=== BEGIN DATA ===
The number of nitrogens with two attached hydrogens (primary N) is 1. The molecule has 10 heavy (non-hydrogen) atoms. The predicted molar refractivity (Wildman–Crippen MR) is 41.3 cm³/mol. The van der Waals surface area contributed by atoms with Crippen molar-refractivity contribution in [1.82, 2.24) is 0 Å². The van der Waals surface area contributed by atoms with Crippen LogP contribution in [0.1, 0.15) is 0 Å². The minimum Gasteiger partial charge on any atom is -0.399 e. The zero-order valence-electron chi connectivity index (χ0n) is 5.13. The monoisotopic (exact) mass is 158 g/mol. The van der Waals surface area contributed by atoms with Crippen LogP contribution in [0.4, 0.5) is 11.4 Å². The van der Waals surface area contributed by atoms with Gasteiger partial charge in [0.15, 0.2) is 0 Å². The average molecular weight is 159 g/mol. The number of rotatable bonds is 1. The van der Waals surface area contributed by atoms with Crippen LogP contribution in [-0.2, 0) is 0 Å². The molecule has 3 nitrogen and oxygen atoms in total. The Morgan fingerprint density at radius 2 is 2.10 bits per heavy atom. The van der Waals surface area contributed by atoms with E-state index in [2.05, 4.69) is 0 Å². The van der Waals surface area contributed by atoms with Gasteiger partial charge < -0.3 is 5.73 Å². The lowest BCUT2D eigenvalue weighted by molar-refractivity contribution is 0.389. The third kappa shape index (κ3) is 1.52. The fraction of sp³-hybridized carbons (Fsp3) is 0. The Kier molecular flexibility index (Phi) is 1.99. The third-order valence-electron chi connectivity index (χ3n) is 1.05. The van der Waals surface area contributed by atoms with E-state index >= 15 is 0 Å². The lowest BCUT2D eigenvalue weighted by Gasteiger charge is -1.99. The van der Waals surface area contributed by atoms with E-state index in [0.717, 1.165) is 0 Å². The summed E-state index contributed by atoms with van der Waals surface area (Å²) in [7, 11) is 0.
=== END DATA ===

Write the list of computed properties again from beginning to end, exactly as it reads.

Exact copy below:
The number of nitrogens with two attached hydrogens (primary N) is 1. The molecule has 10 heavy (non-hydrogen) atoms. The predicted molar refractivity (Wildman–Crippen MR) is 41.3 cm³/mol. The van der Waals surface area contributed by atoms with Crippen molar-refractivity contribution in [1.82, 2.24) is 0 Å². The van der Waals surface area contributed by atoms with Crippen LogP contribution in [0.1, 0.15) is 0 Å². The minimum Gasteiger partial charge on any atom is -0.399 e. The zero-order valence-electron chi connectivity index (χ0n) is 5.13. The monoisotopic (exact) mass is 158 g/mol. The van der Waals surface area contributed by atoms with Crippen LogP contribution in [0.4, 0.5) is 11.4 Å². The van der Waals surface area contributed by atoms with Gasteiger partial charge in [0.15, 0.2) is 0 Å². The average molecular weight is 159 g/mol. The number of rotatable bonds is 1. The van der Waals surface area contributed by atoms with Crippen LogP contribution in [-0.2, 0) is 0 Å². The molecule has 3 nitrogen and oxygen atoms in total. The Morgan fingerprint density at radius 2 is 2.10 bits per heavy atom. The van der Waals surface area contributed by atoms with E-state index in [2.05, 4.69) is 0 Å². The van der Waals surface area contributed by atoms with Gasteiger partial charge < -0.3 is 5.73 Å². The lowest BCUT2D eigenvalue weighted by molar-refractivity contribution is 0.389. The third kappa shape index (κ3) is 1.52. The fraction of sp³-hybridized carbons (Fsp3) is 0. The Kier molecular flexibility index (Phi) is 1.99. The third-order valence-electron chi connectivity index (χ3n) is 1.05. The van der Waals surface area contributed by atoms with E-state index >= 15 is 0 Å². The lowest BCUT2D eigenvalue weighted by Gasteiger charge is -1.99. The van der Waals surface area contributed by atoms with E-state index in [0.717, 1.165) is 0 Å². The summed E-state index contributed by atoms with van der Waals surface area (Å²) in [7, 11) is 0.